Lay accounts of depression amongst Anglo-Australian residents and East African refugees.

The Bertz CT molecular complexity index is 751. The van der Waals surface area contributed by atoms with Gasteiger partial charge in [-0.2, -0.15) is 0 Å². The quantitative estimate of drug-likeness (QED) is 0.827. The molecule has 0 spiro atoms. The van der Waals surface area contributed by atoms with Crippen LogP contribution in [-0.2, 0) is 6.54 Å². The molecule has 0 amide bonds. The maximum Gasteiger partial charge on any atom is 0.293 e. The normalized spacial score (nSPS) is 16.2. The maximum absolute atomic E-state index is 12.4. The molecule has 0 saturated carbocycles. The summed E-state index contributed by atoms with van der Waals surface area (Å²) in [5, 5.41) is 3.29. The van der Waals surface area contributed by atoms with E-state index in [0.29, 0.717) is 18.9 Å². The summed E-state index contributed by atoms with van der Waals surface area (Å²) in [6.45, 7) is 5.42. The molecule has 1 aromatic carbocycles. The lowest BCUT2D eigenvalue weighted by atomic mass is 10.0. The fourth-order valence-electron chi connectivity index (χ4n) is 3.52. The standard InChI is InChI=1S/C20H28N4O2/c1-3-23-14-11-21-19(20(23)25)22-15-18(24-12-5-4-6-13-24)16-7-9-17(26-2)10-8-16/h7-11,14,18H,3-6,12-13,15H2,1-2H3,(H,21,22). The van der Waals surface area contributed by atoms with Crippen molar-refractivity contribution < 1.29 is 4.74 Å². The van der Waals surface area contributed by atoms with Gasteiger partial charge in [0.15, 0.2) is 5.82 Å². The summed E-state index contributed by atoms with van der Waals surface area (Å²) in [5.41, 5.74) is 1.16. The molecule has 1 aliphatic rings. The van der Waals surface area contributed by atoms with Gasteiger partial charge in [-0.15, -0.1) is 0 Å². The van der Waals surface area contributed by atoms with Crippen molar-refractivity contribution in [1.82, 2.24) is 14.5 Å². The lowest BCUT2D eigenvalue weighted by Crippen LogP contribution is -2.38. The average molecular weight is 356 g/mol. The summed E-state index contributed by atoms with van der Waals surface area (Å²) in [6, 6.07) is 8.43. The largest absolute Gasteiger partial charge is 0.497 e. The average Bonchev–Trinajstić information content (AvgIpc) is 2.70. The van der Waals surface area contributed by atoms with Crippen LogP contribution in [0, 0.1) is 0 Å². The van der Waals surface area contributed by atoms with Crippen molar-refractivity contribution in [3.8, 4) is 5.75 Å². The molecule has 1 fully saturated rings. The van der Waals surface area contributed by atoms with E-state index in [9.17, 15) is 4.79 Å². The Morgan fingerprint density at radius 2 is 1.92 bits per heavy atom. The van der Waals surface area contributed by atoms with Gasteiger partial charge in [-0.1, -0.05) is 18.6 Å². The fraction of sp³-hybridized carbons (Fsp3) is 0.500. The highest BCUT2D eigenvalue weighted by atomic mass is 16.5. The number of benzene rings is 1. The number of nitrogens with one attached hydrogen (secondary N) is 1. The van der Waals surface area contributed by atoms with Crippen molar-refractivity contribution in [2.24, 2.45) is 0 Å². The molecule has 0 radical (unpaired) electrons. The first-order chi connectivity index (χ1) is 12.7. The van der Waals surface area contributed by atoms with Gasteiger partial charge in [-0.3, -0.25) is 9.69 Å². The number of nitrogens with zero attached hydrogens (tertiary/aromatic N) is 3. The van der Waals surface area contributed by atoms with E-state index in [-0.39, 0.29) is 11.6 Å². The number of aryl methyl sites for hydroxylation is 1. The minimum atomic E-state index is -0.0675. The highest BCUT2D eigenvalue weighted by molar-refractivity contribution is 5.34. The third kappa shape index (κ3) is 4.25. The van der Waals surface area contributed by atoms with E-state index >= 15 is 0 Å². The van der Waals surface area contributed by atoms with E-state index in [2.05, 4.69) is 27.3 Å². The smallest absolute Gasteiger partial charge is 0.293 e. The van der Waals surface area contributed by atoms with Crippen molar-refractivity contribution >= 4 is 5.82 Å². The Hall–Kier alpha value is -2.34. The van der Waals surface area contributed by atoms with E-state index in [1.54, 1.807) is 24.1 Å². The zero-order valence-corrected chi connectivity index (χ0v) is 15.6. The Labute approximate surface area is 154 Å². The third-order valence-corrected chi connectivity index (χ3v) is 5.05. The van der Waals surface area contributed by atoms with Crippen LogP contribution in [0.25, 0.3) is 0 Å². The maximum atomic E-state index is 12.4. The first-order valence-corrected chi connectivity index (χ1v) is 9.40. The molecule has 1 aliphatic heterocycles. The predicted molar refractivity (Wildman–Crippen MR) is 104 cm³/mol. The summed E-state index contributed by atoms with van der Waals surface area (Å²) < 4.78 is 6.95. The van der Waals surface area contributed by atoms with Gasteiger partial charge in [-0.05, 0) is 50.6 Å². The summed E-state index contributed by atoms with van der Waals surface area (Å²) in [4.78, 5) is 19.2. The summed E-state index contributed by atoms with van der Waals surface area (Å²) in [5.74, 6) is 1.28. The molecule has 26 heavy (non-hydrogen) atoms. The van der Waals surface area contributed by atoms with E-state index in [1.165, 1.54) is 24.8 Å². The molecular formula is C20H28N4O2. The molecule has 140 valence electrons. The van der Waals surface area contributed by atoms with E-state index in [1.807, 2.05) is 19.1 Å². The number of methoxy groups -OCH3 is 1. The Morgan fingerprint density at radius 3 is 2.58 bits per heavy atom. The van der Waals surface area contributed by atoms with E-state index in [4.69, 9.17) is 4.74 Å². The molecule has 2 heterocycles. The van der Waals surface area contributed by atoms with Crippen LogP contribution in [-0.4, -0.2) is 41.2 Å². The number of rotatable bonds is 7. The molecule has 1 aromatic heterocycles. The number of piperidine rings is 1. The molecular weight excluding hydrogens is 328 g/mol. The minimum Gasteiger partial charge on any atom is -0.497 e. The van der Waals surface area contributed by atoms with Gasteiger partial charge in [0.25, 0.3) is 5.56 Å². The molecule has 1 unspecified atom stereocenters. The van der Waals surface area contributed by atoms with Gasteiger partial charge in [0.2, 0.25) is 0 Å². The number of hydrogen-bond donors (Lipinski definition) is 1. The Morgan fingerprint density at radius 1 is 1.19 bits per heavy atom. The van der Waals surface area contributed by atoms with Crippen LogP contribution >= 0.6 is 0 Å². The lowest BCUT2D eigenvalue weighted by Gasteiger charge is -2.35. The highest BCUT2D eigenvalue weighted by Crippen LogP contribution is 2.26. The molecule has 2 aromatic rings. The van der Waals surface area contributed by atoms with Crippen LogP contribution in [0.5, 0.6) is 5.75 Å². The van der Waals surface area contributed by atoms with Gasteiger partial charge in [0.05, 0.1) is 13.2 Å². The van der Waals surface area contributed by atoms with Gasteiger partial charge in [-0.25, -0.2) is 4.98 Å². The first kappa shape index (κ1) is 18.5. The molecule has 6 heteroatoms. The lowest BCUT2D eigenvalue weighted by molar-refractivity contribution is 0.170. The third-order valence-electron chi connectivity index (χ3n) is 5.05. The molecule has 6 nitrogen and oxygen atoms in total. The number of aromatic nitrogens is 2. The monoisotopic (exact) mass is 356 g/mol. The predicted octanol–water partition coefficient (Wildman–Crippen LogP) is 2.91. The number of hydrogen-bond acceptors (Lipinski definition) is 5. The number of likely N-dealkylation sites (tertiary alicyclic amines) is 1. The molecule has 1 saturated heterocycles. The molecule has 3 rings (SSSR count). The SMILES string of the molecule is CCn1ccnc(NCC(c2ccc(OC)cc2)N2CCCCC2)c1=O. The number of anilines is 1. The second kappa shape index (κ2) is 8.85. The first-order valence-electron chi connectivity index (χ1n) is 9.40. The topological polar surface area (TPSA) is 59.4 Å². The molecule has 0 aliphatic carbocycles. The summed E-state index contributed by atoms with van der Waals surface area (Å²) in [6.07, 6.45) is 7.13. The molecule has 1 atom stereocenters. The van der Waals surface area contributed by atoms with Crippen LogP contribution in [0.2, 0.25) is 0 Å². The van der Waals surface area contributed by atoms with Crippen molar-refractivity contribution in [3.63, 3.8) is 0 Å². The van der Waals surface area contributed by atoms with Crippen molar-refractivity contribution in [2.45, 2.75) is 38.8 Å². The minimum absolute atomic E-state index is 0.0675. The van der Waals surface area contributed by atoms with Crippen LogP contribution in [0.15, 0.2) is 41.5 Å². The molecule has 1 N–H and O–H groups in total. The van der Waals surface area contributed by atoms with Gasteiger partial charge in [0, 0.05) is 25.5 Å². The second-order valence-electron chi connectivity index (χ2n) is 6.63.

ABSTRACT Layperson accounts of depression are gaining increasing prominence in the health research literature. This paper considers the accounts of lay people from a cross-cultural perspective. By exploring lay concepts of distress from Anglo-Australian, Ethiopian and Somali communities in Australia, we describe commonalities and divergences in understandings of depression. A total of 62 Anglo-Australians were interviewed, and 30 Somali and Ethiopians participated in focus groups and individual interviews. Anglo-Australian accounts frequently portray depression as an individual experience framed within narratives of personal misfortune, and which is socially isolating. In the accounts of distress from the Somali and Ethiopian refugees living in Australia, family and broader socio-political events and circumstances featured more frequently, and 'depression' was often framed as an affliction that was collectively derived and experienced.